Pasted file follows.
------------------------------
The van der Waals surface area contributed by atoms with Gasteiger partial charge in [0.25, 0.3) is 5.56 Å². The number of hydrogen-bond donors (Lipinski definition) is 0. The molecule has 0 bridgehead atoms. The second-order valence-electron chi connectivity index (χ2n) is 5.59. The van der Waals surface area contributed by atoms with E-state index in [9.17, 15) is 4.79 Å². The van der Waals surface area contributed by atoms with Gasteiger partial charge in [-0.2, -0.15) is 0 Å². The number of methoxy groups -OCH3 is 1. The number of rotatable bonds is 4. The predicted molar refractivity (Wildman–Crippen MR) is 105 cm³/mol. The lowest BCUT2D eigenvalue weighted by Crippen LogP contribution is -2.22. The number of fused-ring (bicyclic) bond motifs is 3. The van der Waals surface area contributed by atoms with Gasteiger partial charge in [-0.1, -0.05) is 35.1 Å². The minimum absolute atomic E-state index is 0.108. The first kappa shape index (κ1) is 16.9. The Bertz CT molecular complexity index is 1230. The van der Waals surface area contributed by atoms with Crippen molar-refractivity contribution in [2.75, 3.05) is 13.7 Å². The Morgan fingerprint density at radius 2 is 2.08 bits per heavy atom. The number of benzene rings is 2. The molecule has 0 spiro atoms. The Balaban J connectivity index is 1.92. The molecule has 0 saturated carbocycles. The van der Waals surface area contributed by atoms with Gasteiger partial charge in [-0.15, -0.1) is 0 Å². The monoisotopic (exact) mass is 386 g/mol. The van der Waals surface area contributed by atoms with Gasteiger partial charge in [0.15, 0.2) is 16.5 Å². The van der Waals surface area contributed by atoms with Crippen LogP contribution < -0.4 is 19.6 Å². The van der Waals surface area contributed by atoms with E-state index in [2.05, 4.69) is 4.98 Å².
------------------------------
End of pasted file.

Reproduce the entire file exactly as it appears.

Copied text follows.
The van der Waals surface area contributed by atoms with Gasteiger partial charge in [0.25, 0.3) is 5.56 Å². The number of hydrogen-bond donors (Lipinski definition) is 0. The molecule has 0 bridgehead atoms. The second-order valence-electron chi connectivity index (χ2n) is 5.59. The van der Waals surface area contributed by atoms with E-state index in [9.17, 15) is 4.79 Å². The van der Waals surface area contributed by atoms with Gasteiger partial charge in [-0.2, -0.15) is 0 Å². The number of methoxy groups -OCH3 is 1. The number of rotatable bonds is 4. The predicted molar refractivity (Wildman–Crippen MR) is 105 cm³/mol. The lowest BCUT2D eigenvalue weighted by Crippen LogP contribution is -2.22. The number of fused-ring (bicyclic) bond motifs is 3. The van der Waals surface area contributed by atoms with Gasteiger partial charge in [-0.1, -0.05) is 35.1 Å². The minimum absolute atomic E-state index is 0.108. The first kappa shape index (κ1) is 16.9. The Bertz CT molecular complexity index is 1230. The van der Waals surface area contributed by atoms with Crippen molar-refractivity contribution in [2.75, 3.05) is 13.7 Å². The Morgan fingerprint density at radius 2 is 2.08 bits per heavy atom. The number of benzene rings is 2. The molecule has 0 spiro atoms. The Balaban J connectivity index is 1.92. The molecule has 0 saturated carbocycles. The van der Waals surface area contributed by atoms with Gasteiger partial charge in [-0.15, -0.1) is 0 Å². The monoisotopic (exact) mass is 386 g/mol. The van der Waals surface area contributed by atoms with Gasteiger partial charge in [0.15, 0.2) is 16.5 Å². The van der Waals surface area contributed by atoms with Crippen LogP contribution < -0.4 is 19.6 Å². The van der Waals surface area contributed by atoms with E-state index in [2.05, 4.69) is 4.98 Å².